Planned Parenthood Drops Bid for New California Abortion Biz

State   Steven Ertelt   Sep 13, 2011   |   10:58AM    Redwood City, CA

The Planned Parenthood abortion business has dropped plans to open a new abortion facility in Redwood City, California after city officials and a local Enterprise Rent-A-Car business refused to help it.

The city council in Redwood City, California, a town in the Bay Area, was to have the final vote next week to determine if a new Planned Parenthood abortion-referral business could open that didn’t have the required parking spaces.

Redwood City officials initially signed off on the new center, but the city’s planning department sent a letter in July saying it has amended the permit issued allowing it to open the abortion business at 2890 El Camino Real. Planned Parenthood had initially obtained an agreement from the Enterprise Rent-A-Car company across the street for it to provide the center with the additional parking necessary to meet city requirements as the location only has 18 of the 27 spaces the city requires for the facility.

However, Enterprise is backing down thanks to a local protest organized by pro-life advocate Ross Foti, who says he and other pro-life residents informed Enterprise they would picket the company if it provided the spaces to Planned Parenthood.

The Redwood City council had planned to vote on the matter on September 19, but the San Jose Mercury News reports today that Planned Parenthood will withdraw the bid to open the new facility — instead opening a new center in San Mateo. Lupe Rodriguez, a spokeswoman for Planned Parenthood, would not provide any further details to the newspaper on whether Planned Parenthood believed it would lose the city council vote or whether it found enough parking spaces to open.

“We have been working on this for a really long time,” Rodriguez said. “It just wasn’t moving at a pace that was good for us and good for the community we wanted to serve.”

“We’ve been working closely with city officials with San Mateo and we had a cordial welcome,” she said. “It’s been a great, problem-solving relationship.”

Foti said the decision to drop the Redwood City facility in favor of one in San Mateo was a case of good news, bad news.

“That’s a happy day for the pre-born babies, but I’m not happy to hear they opened in San Mateo,” he told the newspaper. “Looks like that’s my new spot for protest.”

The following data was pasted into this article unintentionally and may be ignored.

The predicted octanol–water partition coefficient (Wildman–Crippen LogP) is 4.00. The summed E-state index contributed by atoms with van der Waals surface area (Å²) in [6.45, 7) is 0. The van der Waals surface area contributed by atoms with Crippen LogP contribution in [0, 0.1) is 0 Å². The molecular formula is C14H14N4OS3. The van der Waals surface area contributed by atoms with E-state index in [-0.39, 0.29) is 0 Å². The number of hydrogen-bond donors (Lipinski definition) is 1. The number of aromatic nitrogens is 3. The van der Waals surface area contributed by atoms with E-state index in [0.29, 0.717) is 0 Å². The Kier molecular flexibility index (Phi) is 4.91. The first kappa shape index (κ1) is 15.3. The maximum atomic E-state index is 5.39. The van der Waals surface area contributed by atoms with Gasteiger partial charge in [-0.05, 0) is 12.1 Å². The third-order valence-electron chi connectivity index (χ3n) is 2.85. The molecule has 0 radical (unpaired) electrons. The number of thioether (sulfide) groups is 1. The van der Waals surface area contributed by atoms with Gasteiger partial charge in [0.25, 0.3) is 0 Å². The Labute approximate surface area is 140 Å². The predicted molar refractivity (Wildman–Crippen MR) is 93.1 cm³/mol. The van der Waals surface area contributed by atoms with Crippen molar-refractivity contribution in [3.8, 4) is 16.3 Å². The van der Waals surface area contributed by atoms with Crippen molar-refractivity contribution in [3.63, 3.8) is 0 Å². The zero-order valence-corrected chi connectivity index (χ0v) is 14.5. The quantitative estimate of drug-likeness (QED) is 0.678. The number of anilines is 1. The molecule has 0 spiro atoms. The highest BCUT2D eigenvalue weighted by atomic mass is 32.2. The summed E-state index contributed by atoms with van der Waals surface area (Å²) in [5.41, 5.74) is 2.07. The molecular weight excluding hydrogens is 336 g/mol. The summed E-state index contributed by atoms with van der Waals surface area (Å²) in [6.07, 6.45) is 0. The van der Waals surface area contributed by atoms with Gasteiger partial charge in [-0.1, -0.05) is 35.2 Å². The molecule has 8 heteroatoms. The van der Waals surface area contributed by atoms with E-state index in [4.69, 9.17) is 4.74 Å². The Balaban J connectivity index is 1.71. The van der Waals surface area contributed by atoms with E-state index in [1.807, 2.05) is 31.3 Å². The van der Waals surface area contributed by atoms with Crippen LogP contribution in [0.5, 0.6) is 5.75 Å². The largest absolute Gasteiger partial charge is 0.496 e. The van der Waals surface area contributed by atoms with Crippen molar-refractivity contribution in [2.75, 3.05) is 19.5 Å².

The new abortion-referral clinic in San Mateo doesn’t require a use permit for the location at 35 Baywood Ave that was previously used by a legitimate health care business. Although abortions will not be done at the facility, Planned Parenthood staff will arrange for them by connecting pregnant women with their abortion centers elsewhere in the Oakland and San Francisco areas. Planned Parenthood does 135 abortions for every 1 adoption referral.

Planned Parenthood could still target Redwood City and Redwood City Zoning Administrator Blake Lyon told the newspaper Planned Parenthood could always submit a new application.

“They have every right to apply and have that go through a review,” he said. “We have to evaluate each proposal and each site on its own circumstances and merits.”

The Redwood City facility was slated to give women the dangerous abortion drug that has killed dozens of women worldwide, 14 in the United States (including one woman in San Francisco), and has injured at least 2,200 women in the United Sates alone as of April 2011 FDA figures. Pro-life advocates in the Bay Area area are working to stop the Planned Parenthood abortion business from opening up a new center and a dispute over parking is working so far.

The opening of the new center would follow the closing of a San Francisco area chain of abortion centers that lost its Planned Parenthood affiliation after the disclosure of massive financial problems.

Planned Parenthood Golden Gate was dropped as an affiliate of the national abortion business following  allegedly massive financial mismanagement. Responding to the decision, the California abortion business changed its name to Golden Gate Community Health and fired CEO Dian Harrison.

Harrison filed a lawsuit for more than $180,000 in severance in December which came as the abortion business was struggling to stay open.

Satellite centers in San Rafael, Oakland, Hayward and San Mateo closed as well as San Francisco locations.

Golden Gate Community Health had been in operating since 1923 and did thousands of abortions annually until, in 2008-2009, it lost more than $2.8 million and lost $536,000 in 2010.

The problems were so pervasive at GGCH that it faces an audit from the criminal division of the Internal Revenue Service. The New York Times released a new report in September detailing how an unnamed former employee interviewed with the Oakland field office of the IRS.